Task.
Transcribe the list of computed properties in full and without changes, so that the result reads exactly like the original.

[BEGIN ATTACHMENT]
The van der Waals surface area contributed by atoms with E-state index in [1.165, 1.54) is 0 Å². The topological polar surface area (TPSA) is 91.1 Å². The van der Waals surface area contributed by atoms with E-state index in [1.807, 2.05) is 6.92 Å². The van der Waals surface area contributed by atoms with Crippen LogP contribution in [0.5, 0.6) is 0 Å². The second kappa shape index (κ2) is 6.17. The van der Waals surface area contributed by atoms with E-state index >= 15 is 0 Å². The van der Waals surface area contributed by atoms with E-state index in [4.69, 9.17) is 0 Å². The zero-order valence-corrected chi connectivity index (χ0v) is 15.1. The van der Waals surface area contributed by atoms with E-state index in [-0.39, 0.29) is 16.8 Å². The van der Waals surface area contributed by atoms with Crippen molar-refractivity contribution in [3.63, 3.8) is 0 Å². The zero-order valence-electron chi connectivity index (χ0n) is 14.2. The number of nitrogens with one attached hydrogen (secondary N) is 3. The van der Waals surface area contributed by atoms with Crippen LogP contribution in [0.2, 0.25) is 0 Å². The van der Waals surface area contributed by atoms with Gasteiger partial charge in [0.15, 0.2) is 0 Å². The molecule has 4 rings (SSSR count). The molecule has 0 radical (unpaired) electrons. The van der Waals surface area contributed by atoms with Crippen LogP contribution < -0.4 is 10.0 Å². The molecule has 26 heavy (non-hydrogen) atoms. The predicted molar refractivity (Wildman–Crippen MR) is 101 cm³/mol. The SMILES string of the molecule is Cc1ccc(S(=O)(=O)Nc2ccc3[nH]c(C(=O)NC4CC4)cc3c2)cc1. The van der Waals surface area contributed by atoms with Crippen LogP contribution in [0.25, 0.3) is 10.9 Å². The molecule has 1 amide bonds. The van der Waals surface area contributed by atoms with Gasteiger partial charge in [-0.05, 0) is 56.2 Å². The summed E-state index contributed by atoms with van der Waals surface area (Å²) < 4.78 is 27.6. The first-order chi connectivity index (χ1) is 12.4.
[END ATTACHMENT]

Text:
The van der Waals surface area contributed by atoms with E-state index in [1.165, 1.54) is 0 Å². The topological polar surface area (TPSA) is 91.1 Å². The van der Waals surface area contributed by atoms with E-state index in [1.807, 2.05) is 6.92 Å². The van der Waals surface area contributed by atoms with Crippen LogP contribution in [0.5, 0.6) is 0 Å². The second kappa shape index (κ2) is 6.17. The van der Waals surface area contributed by atoms with E-state index >= 15 is 0 Å². The van der Waals surface area contributed by atoms with E-state index in [4.69, 9.17) is 0 Å². The zero-order valence-corrected chi connectivity index (χ0v) is 15.1. The van der Waals surface area contributed by atoms with E-state index in [-0.39, 0.29) is 16.8 Å². The van der Waals surface area contributed by atoms with Crippen molar-refractivity contribution in [3.63, 3.8) is 0 Å². The zero-order valence-electron chi connectivity index (χ0n) is 14.2. The number of nitrogens with one attached hydrogen (secondary N) is 3. The van der Waals surface area contributed by atoms with Crippen LogP contribution in [0.2, 0.25) is 0 Å². The van der Waals surface area contributed by atoms with Gasteiger partial charge in [0.15, 0.2) is 0 Å². The molecule has 4 rings (SSSR count). The molecule has 0 radical (unpaired) electrons. The van der Waals surface area contributed by atoms with Crippen LogP contribution < -0.4 is 10.0 Å². The molecule has 26 heavy (non-hydrogen) atoms. The predicted molar refractivity (Wildman–Crippen MR) is 101 cm³/mol. The SMILES string of the molecule is Cc1ccc(S(=O)(=O)Nc2ccc3[nH]c(C(=O)NC4CC4)cc3c2)cc1. The van der Waals surface area contributed by atoms with Crippen LogP contribution in [0.25, 0.3) is 10.9 Å². The molecule has 1 amide bonds. The van der Waals surface area contributed by atoms with Gasteiger partial charge in [-0.05, 0) is 56.2 Å². The summed E-state index contributed by atoms with van der Waals surface area (Å²) < 4.78 is 27.6. The first-order chi connectivity index (χ1) is 12.4.